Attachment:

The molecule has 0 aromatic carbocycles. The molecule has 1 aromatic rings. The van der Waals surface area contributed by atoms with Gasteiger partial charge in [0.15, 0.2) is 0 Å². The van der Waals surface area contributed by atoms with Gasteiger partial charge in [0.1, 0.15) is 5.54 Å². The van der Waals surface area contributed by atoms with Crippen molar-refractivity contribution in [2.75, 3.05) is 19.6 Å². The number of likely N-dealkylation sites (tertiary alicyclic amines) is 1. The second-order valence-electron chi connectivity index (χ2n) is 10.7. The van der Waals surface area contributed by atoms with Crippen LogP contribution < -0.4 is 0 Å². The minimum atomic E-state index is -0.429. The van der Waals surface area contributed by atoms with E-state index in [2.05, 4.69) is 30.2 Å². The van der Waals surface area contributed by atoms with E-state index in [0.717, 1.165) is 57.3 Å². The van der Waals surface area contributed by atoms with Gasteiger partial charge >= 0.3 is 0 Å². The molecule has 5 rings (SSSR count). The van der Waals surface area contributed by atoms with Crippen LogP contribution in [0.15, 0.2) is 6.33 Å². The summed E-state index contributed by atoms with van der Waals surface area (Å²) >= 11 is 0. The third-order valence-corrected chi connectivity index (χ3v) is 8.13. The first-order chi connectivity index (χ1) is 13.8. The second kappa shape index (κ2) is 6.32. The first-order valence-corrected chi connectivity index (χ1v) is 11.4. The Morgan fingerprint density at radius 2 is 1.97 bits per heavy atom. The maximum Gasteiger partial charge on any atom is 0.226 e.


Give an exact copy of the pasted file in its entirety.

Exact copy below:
The molecule has 0 aromatic carbocycles. The molecule has 1 aromatic rings. The van der Waals surface area contributed by atoms with Gasteiger partial charge in [0.15, 0.2) is 0 Å². The van der Waals surface area contributed by atoms with Gasteiger partial charge in [0.1, 0.15) is 5.54 Å². The van der Waals surface area contributed by atoms with Crippen molar-refractivity contribution in [2.75, 3.05) is 19.6 Å². The number of likely N-dealkylation sites (tertiary alicyclic amines) is 1. The second-order valence-electron chi connectivity index (χ2n) is 10.7. The van der Waals surface area contributed by atoms with Crippen LogP contribution < -0.4 is 0 Å². The minimum atomic E-state index is -0.429. The van der Waals surface area contributed by atoms with E-state index in [2.05, 4.69) is 30.2 Å². The van der Waals surface area contributed by atoms with E-state index in [0.717, 1.165) is 57.3 Å². The van der Waals surface area contributed by atoms with Gasteiger partial charge >= 0.3 is 0 Å². The molecule has 5 rings (SSSR count). The van der Waals surface area contributed by atoms with Crippen LogP contribution in [0.15, 0.2) is 6.33 Å². The summed E-state index contributed by atoms with van der Waals surface area (Å²) >= 11 is 0. The third-order valence-corrected chi connectivity index (χ3v) is 8.13. The first-order chi connectivity index (χ1) is 13.8. The second kappa shape index (κ2) is 6.32. The first-order valence-corrected chi connectivity index (χ1v) is 11.4. The Morgan fingerprint density at radius 2 is 1.97 bits per heavy atom. The maximum Gasteiger partial charge on any atom is 0.226 e.